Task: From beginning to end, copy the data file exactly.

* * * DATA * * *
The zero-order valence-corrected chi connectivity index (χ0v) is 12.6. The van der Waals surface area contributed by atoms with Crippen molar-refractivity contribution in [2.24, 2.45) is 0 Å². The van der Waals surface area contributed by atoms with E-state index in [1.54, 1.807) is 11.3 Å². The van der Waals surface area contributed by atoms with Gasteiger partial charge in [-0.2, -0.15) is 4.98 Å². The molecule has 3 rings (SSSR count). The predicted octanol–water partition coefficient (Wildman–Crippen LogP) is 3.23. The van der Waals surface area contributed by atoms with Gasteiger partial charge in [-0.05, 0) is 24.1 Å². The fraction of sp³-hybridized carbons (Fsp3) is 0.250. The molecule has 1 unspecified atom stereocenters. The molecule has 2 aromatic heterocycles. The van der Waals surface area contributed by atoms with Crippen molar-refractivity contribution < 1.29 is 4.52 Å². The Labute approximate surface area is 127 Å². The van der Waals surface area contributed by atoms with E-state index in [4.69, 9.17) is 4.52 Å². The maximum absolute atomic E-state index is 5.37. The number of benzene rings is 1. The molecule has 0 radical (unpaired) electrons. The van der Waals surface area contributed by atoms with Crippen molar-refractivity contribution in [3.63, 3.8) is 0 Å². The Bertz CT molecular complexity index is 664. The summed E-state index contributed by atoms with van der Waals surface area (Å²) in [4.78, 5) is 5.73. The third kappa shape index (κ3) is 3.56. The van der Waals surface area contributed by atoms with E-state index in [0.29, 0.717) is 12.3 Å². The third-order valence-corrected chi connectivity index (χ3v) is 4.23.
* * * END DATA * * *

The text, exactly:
The zero-order valence-corrected chi connectivity index (χ0v) is 12.6. The van der Waals surface area contributed by atoms with Crippen molar-refractivity contribution in [2.24, 2.45) is 0 Å². The van der Waals surface area contributed by atoms with E-state index in [1.54, 1.807) is 11.3 Å². The van der Waals surface area contributed by atoms with Gasteiger partial charge in [-0.2, -0.15) is 4.98 Å². The molecule has 3 rings (SSSR count). The predicted octanol–water partition coefficient (Wildman–Crippen LogP) is 3.23. The van der Waals surface area contributed by atoms with Gasteiger partial charge in [-0.05, 0) is 24.1 Å². The fraction of sp³-hybridized carbons (Fsp3) is 0.250. The molecule has 1 unspecified atom stereocenters. The molecule has 2 aromatic heterocycles. The van der Waals surface area contributed by atoms with Crippen molar-refractivity contribution < 1.29 is 4.52 Å². The Labute approximate surface area is 127 Å². The van der Waals surface area contributed by atoms with E-state index in [4.69, 9.17) is 4.52 Å². The maximum absolute atomic E-state index is 5.37. The number of benzene rings is 1. The molecule has 0 radical (unpaired) electrons. The van der Waals surface area contributed by atoms with Crippen molar-refractivity contribution in [3.63, 3.8) is 0 Å². The Bertz CT molecular complexity index is 664. The summed E-state index contributed by atoms with van der Waals surface area (Å²) in [4.78, 5) is 5.73. The third kappa shape index (κ3) is 3.56. The van der Waals surface area contributed by atoms with E-state index in [0.29, 0.717) is 12.3 Å². The third-order valence-corrected chi connectivity index (χ3v) is 4.23.